– Debate for setting the season for Kansas’ southeast duck zone was less “spirited” than last year. Budd said he didn’t want things to be as heated, and said his recommendation gives Kansas hunters three opening weekends.

– Keith Sexson, Wildlife and Parks assistant secretary, told commissioners the U.S. Fish and Wildlife Service has announced they’ll delay deciding if lesser prairie chickens should be placed on the threatened or endangered species list until around March 31. That means Kansas can have a season for the birds this fall and winter.

– Linda Craghead, tourism and state parks director, said the state’s new Park Passport program, which allows people to purchase annual state park passes at reduced rates when they register their vehicles, is doing fairly well.

She said the department’s goal is to get at least 5 percent of all vehicles to carry such tags. Currently, the rate is about 3.5 percent. About a dozen counties currently are getting more than 10 percent of their vehicles in the program. Butler County is one  of those counties.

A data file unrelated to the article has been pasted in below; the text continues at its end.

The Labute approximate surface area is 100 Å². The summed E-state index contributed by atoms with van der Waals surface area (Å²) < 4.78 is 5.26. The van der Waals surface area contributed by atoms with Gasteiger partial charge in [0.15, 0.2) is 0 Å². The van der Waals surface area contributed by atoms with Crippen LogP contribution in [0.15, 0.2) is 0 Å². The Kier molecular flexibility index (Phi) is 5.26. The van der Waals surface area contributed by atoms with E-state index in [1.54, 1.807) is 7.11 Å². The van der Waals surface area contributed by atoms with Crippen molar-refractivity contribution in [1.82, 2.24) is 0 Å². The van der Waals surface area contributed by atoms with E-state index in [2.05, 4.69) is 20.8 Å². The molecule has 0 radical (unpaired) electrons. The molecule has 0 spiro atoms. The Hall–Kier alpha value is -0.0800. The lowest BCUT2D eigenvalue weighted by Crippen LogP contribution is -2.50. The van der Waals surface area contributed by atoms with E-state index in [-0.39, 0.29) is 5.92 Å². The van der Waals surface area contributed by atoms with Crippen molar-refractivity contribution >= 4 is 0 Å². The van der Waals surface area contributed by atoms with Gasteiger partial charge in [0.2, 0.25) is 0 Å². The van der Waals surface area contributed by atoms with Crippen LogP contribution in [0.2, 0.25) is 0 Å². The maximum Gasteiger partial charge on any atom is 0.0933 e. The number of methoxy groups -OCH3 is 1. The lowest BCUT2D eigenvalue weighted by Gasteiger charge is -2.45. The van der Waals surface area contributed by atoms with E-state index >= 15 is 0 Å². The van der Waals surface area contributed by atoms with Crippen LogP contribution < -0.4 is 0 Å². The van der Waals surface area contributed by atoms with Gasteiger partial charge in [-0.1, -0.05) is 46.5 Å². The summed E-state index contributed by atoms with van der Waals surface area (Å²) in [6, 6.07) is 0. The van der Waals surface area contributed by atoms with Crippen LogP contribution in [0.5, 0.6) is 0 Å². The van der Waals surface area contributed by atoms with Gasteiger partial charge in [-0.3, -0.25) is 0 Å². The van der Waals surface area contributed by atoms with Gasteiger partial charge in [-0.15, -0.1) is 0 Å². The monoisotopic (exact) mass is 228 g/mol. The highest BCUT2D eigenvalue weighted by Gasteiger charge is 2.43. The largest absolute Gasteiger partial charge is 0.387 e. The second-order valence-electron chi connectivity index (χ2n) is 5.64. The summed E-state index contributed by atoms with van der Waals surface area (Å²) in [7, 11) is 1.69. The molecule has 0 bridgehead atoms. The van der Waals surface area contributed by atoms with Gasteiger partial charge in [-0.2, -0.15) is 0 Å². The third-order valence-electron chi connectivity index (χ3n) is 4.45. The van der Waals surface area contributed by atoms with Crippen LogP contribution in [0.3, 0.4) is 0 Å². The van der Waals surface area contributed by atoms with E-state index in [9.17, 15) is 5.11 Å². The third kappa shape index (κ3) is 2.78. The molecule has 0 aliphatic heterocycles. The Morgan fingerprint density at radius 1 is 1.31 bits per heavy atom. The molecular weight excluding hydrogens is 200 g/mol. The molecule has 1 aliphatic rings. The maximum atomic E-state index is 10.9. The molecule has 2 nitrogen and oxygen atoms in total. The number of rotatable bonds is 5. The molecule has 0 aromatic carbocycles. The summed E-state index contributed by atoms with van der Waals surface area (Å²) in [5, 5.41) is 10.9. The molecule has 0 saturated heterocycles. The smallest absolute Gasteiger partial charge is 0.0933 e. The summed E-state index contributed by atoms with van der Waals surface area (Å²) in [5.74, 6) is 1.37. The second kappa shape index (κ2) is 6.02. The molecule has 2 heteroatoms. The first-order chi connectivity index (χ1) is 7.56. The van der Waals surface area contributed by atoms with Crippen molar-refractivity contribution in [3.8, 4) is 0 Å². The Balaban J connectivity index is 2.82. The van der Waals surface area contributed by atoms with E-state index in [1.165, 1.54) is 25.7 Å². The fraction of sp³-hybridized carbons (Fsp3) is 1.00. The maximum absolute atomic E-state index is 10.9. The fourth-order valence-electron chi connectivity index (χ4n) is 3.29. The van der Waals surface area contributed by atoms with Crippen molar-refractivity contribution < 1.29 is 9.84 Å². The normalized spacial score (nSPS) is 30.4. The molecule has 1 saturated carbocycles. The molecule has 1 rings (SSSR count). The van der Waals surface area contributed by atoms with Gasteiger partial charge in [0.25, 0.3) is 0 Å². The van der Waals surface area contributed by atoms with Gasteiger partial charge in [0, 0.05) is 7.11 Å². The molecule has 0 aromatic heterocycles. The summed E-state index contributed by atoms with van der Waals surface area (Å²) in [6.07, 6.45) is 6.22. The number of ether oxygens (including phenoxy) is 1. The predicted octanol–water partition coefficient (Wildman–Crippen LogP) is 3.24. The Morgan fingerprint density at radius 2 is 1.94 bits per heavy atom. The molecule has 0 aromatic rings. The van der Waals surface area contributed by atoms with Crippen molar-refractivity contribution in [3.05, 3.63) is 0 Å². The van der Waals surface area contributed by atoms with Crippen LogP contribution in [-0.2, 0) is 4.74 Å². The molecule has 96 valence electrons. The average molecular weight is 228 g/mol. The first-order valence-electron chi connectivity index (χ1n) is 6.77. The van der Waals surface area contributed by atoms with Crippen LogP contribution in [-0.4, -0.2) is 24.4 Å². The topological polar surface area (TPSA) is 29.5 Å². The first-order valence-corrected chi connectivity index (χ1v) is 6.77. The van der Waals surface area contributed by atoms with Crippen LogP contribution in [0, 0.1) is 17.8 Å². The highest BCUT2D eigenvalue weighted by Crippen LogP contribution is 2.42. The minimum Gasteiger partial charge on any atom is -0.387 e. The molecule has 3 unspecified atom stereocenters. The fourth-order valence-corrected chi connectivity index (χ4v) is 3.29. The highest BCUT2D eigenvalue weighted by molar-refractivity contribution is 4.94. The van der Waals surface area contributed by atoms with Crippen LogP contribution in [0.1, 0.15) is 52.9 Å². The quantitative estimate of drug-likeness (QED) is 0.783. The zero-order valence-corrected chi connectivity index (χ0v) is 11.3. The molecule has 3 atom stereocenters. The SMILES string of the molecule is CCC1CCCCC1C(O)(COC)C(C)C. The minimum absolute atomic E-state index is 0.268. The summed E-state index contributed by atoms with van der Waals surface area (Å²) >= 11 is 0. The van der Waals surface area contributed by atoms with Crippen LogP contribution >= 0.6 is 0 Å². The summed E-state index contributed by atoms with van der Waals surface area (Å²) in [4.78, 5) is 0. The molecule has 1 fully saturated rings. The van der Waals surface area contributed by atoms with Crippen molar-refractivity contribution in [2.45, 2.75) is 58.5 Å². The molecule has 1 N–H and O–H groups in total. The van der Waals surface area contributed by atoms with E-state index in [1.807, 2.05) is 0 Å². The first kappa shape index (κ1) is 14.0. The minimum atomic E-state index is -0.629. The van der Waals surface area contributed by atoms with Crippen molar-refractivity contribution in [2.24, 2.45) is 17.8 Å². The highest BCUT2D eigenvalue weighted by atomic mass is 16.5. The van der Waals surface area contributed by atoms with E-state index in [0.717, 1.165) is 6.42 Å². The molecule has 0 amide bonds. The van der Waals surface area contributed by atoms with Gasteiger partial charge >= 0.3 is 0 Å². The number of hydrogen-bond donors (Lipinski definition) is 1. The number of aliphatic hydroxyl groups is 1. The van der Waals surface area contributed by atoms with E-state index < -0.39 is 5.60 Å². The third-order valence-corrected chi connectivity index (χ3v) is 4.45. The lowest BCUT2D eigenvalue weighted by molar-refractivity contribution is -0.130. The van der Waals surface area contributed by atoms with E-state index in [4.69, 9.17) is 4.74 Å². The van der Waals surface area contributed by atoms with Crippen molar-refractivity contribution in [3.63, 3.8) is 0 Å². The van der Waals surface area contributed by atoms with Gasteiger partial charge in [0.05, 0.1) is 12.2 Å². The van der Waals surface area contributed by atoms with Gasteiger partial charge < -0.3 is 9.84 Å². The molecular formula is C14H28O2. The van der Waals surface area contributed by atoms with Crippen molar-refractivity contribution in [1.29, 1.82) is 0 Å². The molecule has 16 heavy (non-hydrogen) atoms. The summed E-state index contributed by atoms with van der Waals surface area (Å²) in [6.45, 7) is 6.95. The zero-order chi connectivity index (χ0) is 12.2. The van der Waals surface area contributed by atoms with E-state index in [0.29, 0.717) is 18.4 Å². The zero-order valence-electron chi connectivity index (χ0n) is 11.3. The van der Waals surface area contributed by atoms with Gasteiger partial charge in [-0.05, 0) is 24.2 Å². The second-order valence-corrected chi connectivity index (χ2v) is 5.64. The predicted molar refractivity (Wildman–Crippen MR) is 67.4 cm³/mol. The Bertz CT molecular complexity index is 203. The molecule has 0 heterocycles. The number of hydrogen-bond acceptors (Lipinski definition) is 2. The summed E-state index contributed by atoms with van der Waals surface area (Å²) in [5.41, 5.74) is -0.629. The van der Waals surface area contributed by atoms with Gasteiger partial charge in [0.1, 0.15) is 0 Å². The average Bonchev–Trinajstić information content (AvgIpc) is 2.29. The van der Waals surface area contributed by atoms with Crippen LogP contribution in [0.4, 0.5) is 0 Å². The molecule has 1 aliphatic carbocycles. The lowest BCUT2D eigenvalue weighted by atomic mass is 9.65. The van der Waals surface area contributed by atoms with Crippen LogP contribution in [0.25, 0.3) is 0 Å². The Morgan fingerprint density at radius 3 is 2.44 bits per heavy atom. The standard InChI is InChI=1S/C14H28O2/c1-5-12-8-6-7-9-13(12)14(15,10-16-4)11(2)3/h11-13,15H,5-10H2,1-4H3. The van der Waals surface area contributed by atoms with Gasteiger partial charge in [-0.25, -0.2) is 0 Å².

Craghead said they need at least 4.5 percent to off-set losses in funding from the Kansas a legislature.

– Jim Pitman, Wildlife and Parks upland bird biologist, said about 73,500 turkey permits or tags were sold for the 2013 spring season. That’s an increase of about 10,000 from 2012. He said increased turkey numbers across eastern Kansas were probably responsible for the increase. Pitman predicted the 2013 spring harvest was probably also better than 2012.

– Mike Miller, information chief and Pass It On coordinator, said the department would like to decrease the costs youths pay for hunting permits in Kansas. Miller quoted figures from Missouri and Nebraska that showed youth participation can grow quickly when prices are lowered.

For instance, when Nebraska dropped non-resident youth deer hunting permits from $177 to $5  sales eventually went from 128 to 921 permits sold. Early discussion is that no youth permits would be cut by more than half in Kansas, like non-resident deer permits going from $300 to $150.

Miller hopes the decrease in Kansas prices will be made up for with the sale of more youth deer permits.